A range of potential mismatches to every set of primers/probes identified in this report. There were two primers which contained no mismatches (forward IP2 and IP4 primers). The only specific variation in UK sequences occurred using primer N3, in clade B_1_20. This clade contains 15 samples sequenced in England, 100% of the sequences contain a mismatch at position seven, G>T. In future investigations we hope to be able to do more work linking mismatches within sequences and to more detailed clade information (e.g country of sequencing).
There are limitations to this analysis. Whole genome sequencing errors cannot be excluded for low proportion mismatches as a result of RT-PCR, or sequencing errors. This analysis does not identify multiple mismatches in a primer sequence within the whole genome sequence of a single sample. This report does not attempt to infer the effect of any of these mismatches on the effectiveness of the primer or probe, only to report where mismatches are seen within the GOG alignments.
The full report can be seen in Appendix 3.
b) Drug target analysis:
No update this week.
Introduction of new viral lineages to the UK
No update this week.
Nosocomial transmission of SARS-CoV-2 in the UK
No update this week.
Population mobility and SARS-CoV-2 transmission dynamics
No update this week; next report due on 23/04/20
Functional insights from SARS-CoV-2 Genomic data
No update this week.
Figure S1 | Reconstructed UK transmission lineages with at least 5 viral genomes. Each row represents a single introduction and subsequent UK spread reconstructed from the virus genomes captured in the COG-UK sample in combination with global genome data. The diameter of the circles represent the number of virus genomes for the day of sampling.
Figure S2 | UK transmission lineages with at least 5 viral genomes. The bars denote the number of virus genomes in that lineage.
Figure S3 | Recent live view of data linked and visualised using Microreact – geographic and temporal patterns in lineages can be shared and investigated.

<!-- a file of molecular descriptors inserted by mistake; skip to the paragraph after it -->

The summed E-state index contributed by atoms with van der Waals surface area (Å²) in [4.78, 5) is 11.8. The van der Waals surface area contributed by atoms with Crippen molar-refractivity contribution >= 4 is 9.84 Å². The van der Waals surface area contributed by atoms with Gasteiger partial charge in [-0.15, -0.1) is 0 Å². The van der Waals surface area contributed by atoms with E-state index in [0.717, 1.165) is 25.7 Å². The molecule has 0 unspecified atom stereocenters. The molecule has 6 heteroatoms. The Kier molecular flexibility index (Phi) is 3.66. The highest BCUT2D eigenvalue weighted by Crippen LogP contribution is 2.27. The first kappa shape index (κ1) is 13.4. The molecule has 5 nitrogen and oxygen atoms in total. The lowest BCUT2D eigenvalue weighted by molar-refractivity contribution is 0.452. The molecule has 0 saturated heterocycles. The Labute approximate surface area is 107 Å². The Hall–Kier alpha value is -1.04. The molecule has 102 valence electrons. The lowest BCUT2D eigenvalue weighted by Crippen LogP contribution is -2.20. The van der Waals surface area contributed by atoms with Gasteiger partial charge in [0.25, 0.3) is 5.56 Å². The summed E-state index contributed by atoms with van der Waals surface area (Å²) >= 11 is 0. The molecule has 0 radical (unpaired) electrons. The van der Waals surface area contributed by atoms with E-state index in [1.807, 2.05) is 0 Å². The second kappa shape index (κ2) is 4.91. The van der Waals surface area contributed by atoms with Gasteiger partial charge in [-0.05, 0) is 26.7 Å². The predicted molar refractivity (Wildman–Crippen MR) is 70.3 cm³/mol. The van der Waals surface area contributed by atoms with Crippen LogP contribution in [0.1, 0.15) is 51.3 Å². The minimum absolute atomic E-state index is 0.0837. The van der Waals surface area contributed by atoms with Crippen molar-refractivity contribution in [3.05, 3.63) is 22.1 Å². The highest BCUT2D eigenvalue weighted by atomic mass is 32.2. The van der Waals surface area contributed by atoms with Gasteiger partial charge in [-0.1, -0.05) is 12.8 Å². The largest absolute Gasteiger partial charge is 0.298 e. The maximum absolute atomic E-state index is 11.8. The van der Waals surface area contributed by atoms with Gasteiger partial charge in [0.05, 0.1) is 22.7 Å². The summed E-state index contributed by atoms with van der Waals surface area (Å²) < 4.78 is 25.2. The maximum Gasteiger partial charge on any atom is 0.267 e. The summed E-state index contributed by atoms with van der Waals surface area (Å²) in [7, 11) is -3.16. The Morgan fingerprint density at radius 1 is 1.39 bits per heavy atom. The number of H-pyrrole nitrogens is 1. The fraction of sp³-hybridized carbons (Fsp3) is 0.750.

Appendix 2 – Phylodynamic Analysis
Most recent sample: 29-03-2020
Primary author: Erik Volz
Report prepared: 12-04-2020
Lily Geidelberg, Olivia Boyd, Manon Ragonnet, David Jorgensen, Igor Siveroni, Erik Volz, On behalf of the MRC GIDA COVID-19 response team at Imperial College
This is analysis is based on:
- 69 whole genomes sampled from within London
- 73 whole genomes sampled from outside of London
- Samples within London were collected between 2020-02-27 and 2020-03-29
Model Assumptions and Limitations
These estimates are preliminary and subject to revision as new data become available. The analysis is based on the assumption that the 69 genomes from London were sampled uniformly at random from the infected population within London at each point in time that a sample was collected. The representativeness of this sample could not be assessed with metadata available at the time the analysis was carried out.
This analysis is based on a structured coalescent population genetic model which links genetic diversity in our sample, summarized in a phylogenetic tree, with an epidemic process. The epidemic process is described by a SEIR model. Both the population genetic model and the epidemiological model encode assumptions about how COVID 19 has spread in London, and the validity of these results depend on these assumptions being satisfied.
Important assumptions of the coalescent model:
- Sampling rate may vary through time but at each sample collection time sampling is random.
- There is ignorable genetic diversity within hosts.
- The rate of migration of virus lineages is constant on a per lineage basis, and there is bidirectional migration between London and the international reservoir of virus. The international reservoir (population of virus lineages outside of London) is assumed to grow exponentially at a rate we estimate
- Multiple simultaneous transmissions (point-source transmission events) are not accounted for
- The model does not account for recombination
- Important assumptions of the epidemiological model:
- Incidence is a nonlinear function of time described by depletion of a susceptible host population. The size of the susceptible reservoir is an estimated parameter and does not reflect the actual number susceptible in London.
- The serial interval is 6.5 days on average with a 5 day incubation period.
- There is overdispersion in transmission rates corresponding to k approximately .2
- The model is deterministic and may not accurately reflect dynamics early in the epidemic when stochastic effects dominate
How many are infected in London?
Figure 1a: Cumulative estimated infections through time. Points represent reported cases in the region.
Figure 1b: Cumulative estimated infections through time. Points represent reported cases in the region.
Estimated cumulative infections at last sample (2020-03-29): 278638 [48322-1202252] median [95%CI]
Cumulative %infected on March 29 assuming 15 million population in London metro area: 1.90 (95%CI: 0.32 – 8.00)
Cumulative confirmed infections reported at 2020-03-29: 5957
Figure 2a: Daily estimated infections through time. Points represent reported cases in the region.